Re Mclaughlin's Application  UKSC 48
On 30 August 2018, the Supreme Court handed down its judgment that denying bereavement benefits to unmarried, cohabiting partners with children is incompatible with human rights law. Read the judgment here.
Re McLaughlin’s Application is a Northern Irish case, heard in the UK Supreme Court in April 2018, where the couple had been cohabiting for 23 years and had 4 children together. Ms McLaughlin challenged the lawfulness of the refusal to pay her Widowed Parents' Allowance and was successful in the Northern Irish High Court. The judge considered that the refusal to pay WPA where a couple were cohabitees was not justified because the responsibilities for the children were the same irrespective of whether a couple had been married, in a civil partnership or co-habiting. Accordingly, the refusal to pay WPA constituted unlawful discrimination contrary to Article 14 ECHR read with Article 8 (right to respect for family life). The decision was overturned on appeal, with the Northern Irish Court of Appeal finding that the difference of treatment between spouses/civil partners and cohabitees was justified. Ms McLaughlin appealed to the UK’s highest court and CPAG intervened to assist the Supreme Court in relation to legal arguments around children’s rights and the duty to give primary consideration to the best interests of the child. The Supreme Court hearing took place on 30 April 2018, with the Court sitting for the first time in Belfast.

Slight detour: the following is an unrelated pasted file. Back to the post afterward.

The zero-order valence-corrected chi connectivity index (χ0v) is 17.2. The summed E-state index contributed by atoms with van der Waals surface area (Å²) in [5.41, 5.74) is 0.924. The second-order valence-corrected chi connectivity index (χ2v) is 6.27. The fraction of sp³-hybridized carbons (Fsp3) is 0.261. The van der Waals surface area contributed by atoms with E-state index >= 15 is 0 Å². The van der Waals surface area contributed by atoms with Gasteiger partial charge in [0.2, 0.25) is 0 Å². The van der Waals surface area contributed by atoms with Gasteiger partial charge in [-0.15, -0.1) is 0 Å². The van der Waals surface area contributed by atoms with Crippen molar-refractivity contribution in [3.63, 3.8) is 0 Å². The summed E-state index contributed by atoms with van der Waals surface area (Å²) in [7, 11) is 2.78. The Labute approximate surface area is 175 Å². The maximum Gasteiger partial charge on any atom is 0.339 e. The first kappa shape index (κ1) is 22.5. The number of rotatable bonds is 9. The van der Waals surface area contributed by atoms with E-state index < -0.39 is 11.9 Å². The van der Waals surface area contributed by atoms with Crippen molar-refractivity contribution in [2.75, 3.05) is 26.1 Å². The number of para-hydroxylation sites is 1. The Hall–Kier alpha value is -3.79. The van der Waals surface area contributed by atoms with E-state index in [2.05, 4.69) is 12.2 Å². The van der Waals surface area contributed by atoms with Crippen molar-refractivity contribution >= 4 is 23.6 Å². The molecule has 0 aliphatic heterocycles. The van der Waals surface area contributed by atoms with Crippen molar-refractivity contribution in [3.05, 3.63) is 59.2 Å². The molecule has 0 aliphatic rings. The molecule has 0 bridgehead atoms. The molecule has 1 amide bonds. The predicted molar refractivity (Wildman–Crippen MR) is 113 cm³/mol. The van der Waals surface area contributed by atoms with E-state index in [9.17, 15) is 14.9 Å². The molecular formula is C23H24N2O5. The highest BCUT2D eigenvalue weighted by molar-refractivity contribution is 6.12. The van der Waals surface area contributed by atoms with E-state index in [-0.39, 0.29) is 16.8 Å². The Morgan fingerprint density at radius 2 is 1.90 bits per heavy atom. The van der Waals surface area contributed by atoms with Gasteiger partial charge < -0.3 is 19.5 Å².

This case dealt only with WPA, which only applies where your partner died before 6 April 2017. New claimants would need to apply for Bereavement Support Payments. As with WPA, BSP is only available to spouses or civil partners. CPAG has issued judicial review proceedings on this matter, details of which can be found here.
In addition, despite the Supreme Court's judgment, the rules around WPA have not yet been updated, although very few people will now be affected by this.
Separately, CPAG is representing a Muslim woman with two young children who was also denied WPA following the sudden death of her partner with whom she had been through an Islamic marriage ceremony but whose marriage was not recognised in UK law. We are proceeding with this case in spite of the decision in McLoughlin, as it raises important issues regarding interpretation of legislation that does not comply with the Human Rights Act. Details of the case can be found here.